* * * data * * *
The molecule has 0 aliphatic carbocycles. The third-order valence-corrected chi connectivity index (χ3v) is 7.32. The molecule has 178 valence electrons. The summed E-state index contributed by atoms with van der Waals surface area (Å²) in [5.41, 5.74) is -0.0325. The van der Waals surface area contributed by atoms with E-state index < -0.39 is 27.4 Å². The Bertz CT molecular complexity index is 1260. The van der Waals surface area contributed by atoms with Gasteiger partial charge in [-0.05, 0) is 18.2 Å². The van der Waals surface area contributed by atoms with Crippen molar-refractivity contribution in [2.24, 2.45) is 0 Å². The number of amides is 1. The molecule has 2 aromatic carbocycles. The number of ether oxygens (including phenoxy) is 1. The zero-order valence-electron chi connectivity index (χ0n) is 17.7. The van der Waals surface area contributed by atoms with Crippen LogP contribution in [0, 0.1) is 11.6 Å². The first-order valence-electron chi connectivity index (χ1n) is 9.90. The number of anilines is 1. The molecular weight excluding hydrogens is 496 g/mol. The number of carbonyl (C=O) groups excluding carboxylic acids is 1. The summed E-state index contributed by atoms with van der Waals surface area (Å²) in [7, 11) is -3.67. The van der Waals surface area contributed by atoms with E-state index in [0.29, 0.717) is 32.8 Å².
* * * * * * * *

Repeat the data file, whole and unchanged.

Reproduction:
The molecule has 0 aliphatic carbocycles. The third-order valence-corrected chi connectivity index (χ3v) is 7.32. The molecule has 178 valence electrons. The summed E-state index contributed by atoms with van der Waals surface area (Å²) in [5.41, 5.74) is -0.0325. The van der Waals surface area contributed by atoms with E-state index < -0.39 is 27.4 Å². The Bertz CT molecular complexity index is 1260. The van der Waals surface area contributed by atoms with Gasteiger partial charge in [-0.05, 0) is 18.2 Å². The van der Waals surface area contributed by atoms with Crippen molar-refractivity contribution in [2.24, 2.45) is 0 Å². The number of amides is 1. The molecule has 2 aromatic carbocycles. The number of ether oxygens (including phenoxy) is 1. The zero-order valence-electron chi connectivity index (χ0n) is 17.7. The van der Waals surface area contributed by atoms with Crippen LogP contribution in [0, 0.1) is 11.6 Å². The first-order valence-electron chi connectivity index (χ1n) is 9.90. The number of anilines is 1. The molecular weight excluding hydrogens is 496 g/mol. The number of carbonyl (C=O) groups excluding carboxylic acids is 1. The summed E-state index contributed by atoms with van der Waals surface area (Å²) in [7, 11) is -3.67. The van der Waals surface area contributed by atoms with E-state index in [0.29, 0.717) is 32.8 Å².